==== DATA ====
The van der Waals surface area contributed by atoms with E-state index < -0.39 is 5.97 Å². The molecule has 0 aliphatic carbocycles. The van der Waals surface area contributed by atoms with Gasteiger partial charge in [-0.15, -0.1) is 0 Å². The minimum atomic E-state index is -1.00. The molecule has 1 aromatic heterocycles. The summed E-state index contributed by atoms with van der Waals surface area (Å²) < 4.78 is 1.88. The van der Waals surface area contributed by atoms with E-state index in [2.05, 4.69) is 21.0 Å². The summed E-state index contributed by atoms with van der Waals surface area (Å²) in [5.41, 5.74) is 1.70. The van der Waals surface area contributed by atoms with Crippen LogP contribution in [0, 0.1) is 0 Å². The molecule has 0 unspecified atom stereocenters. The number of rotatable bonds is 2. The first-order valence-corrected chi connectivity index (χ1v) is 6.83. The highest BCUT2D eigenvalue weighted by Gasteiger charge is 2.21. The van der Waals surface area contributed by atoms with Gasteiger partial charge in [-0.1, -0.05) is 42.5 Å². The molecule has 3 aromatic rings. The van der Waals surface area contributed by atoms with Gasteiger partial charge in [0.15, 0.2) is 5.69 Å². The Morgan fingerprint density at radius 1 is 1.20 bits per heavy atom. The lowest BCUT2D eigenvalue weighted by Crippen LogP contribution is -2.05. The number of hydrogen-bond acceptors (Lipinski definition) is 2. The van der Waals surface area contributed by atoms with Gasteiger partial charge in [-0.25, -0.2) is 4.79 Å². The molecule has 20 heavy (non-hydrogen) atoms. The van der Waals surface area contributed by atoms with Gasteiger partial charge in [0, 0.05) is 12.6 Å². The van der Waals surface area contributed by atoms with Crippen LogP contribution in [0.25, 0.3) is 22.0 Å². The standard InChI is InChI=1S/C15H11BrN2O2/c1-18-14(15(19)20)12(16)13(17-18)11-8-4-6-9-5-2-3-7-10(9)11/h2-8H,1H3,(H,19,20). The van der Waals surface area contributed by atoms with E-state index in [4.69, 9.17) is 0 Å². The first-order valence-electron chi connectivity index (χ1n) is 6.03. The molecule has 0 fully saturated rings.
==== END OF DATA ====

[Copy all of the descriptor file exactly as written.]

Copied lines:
The van der Waals surface area contributed by atoms with E-state index < -0.39 is 5.97 Å². The molecule has 0 aliphatic carbocycles. The van der Waals surface area contributed by atoms with Gasteiger partial charge in [-0.15, -0.1) is 0 Å². The minimum atomic E-state index is -1.00. The molecule has 1 aromatic heterocycles. The summed E-state index contributed by atoms with van der Waals surface area (Å²) < 4.78 is 1.88. The van der Waals surface area contributed by atoms with E-state index in [2.05, 4.69) is 21.0 Å². The summed E-state index contributed by atoms with van der Waals surface area (Å²) in [5.41, 5.74) is 1.70. The van der Waals surface area contributed by atoms with Crippen LogP contribution in [0, 0.1) is 0 Å². The molecule has 0 unspecified atom stereocenters. The number of rotatable bonds is 2. The first-order valence-corrected chi connectivity index (χ1v) is 6.83. The highest BCUT2D eigenvalue weighted by Gasteiger charge is 2.21. The van der Waals surface area contributed by atoms with Gasteiger partial charge in [-0.1, -0.05) is 42.5 Å². The molecule has 3 aromatic rings. The van der Waals surface area contributed by atoms with Gasteiger partial charge in [0.15, 0.2) is 5.69 Å². The Morgan fingerprint density at radius 1 is 1.20 bits per heavy atom. The lowest BCUT2D eigenvalue weighted by Crippen LogP contribution is -2.05. The number of hydrogen-bond acceptors (Lipinski definition) is 2. The van der Waals surface area contributed by atoms with Gasteiger partial charge in [-0.25, -0.2) is 4.79 Å². The molecule has 20 heavy (non-hydrogen) atoms. The van der Waals surface area contributed by atoms with Gasteiger partial charge in [0, 0.05) is 12.6 Å². The van der Waals surface area contributed by atoms with Crippen LogP contribution in [0.25, 0.3) is 22.0 Å². The standard InChI is InChI=1S/C15H11BrN2O2/c1-18-14(15(19)20)12(16)13(17-18)11-8-4-6-9-5-2-3-7-10(9)11/h2-8H,1H3,(H,19,20). The van der Waals surface area contributed by atoms with E-state index in [4.69, 9.17) is 0 Å². The first-order valence-electron chi connectivity index (χ1n) is 6.03. The molecule has 0 fully saturated rings.